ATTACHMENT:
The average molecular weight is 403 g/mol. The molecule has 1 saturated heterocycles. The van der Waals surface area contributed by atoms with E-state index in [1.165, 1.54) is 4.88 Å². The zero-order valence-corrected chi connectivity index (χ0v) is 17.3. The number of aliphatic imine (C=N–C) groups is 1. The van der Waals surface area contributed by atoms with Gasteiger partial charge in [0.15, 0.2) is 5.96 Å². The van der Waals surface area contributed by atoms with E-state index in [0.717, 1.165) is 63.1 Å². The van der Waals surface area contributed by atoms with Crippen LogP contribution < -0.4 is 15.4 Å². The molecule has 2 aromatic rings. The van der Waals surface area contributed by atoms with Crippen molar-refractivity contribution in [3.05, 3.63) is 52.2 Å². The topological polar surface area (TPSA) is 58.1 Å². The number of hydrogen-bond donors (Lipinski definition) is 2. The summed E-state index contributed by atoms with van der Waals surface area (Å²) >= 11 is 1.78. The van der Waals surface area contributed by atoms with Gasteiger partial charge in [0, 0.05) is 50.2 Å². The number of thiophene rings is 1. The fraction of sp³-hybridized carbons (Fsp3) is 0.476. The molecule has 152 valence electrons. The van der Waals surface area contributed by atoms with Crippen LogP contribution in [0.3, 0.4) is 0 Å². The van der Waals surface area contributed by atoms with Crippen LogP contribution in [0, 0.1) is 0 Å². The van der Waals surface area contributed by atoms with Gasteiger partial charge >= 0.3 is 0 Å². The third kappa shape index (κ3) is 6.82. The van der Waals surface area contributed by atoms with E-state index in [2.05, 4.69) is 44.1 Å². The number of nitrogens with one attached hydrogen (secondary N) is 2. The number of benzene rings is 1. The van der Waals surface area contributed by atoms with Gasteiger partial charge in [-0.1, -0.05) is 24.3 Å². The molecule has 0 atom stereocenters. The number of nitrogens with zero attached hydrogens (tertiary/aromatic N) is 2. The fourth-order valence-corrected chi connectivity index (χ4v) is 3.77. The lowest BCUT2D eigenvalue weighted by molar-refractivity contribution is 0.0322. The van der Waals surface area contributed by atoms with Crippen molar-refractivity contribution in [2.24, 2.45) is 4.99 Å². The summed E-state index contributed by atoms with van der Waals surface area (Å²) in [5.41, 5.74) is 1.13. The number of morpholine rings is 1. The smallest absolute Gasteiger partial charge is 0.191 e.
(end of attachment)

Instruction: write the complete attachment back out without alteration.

The average molecular weight is 403 g/mol. The molecule has 1 saturated heterocycles. The van der Waals surface area contributed by atoms with E-state index in [1.165, 1.54) is 4.88 Å². The zero-order valence-corrected chi connectivity index (χ0v) is 17.3. The number of aliphatic imine (C=N–C) groups is 1. The van der Waals surface area contributed by atoms with Gasteiger partial charge in [0.15, 0.2) is 5.96 Å². The van der Waals surface area contributed by atoms with E-state index in [0.717, 1.165) is 63.1 Å². The van der Waals surface area contributed by atoms with Crippen LogP contribution < -0.4 is 15.4 Å². The molecule has 2 aromatic rings. The van der Waals surface area contributed by atoms with Crippen molar-refractivity contribution in [3.05, 3.63) is 52.2 Å². The topological polar surface area (TPSA) is 58.1 Å². The number of hydrogen-bond donors (Lipinski definition) is 2. The summed E-state index contributed by atoms with van der Waals surface area (Å²) >= 11 is 1.78. The van der Waals surface area contributed by atoms with Gasteiger partial charge in [0, 0.05) is 50.2 Å². The number of thiophene rings is 1. The fraction of sp³-hybridized carbons (Fsp3) is 0.476. The molecule has 152 valence electrons. The van der Waals surface area contributed by atoms with Crippen LogP contribution in [0.3, 0.4) is 0 Å². The van der Waals surface area contributed by atoms with Crippen LogP contribution in [0, 0.1) is 0 Å². The van der Waals surface area contributed by atoms with Gasteiger partial charge >= 0.3 is 0 Å². The third kappa shape index (κ3) is 6.82. The van der Waals surface area contributed by atoms with E-state index in [2.05, 4.69) is 44.1 Å². The number of nitrogens with one attached hydrogen (secondary N) is 2. The number of benzene rings is 1. The van der Waals surface area contributed by atoms with Gasteiger partial charge in [-0.1, -0.05) is 24.3 Å². The molecule has 0 atom stereocenters. The number of nitrogens with zero attached hydrogens (tertiary/aromatic N) is 2. The fourth-order valence-corrected chi connectivity index (χ4v) is 3.77. The lowest BCUT2D eigenvalue weighted by molar-refractivity contribution is 0.0322. The van der Waals surface area contributed by atoms with Crippen molar-refractivity contribution in [2.24, 2.45) is 4.99 Å². The summed E-state index contributed by atoms with van der Waals surface area (Å²) in [5.41, 5.74) is 1.13. The number of morpholine rings is 1. The smallest absolute Gasteiger partial charge is 0.191 e.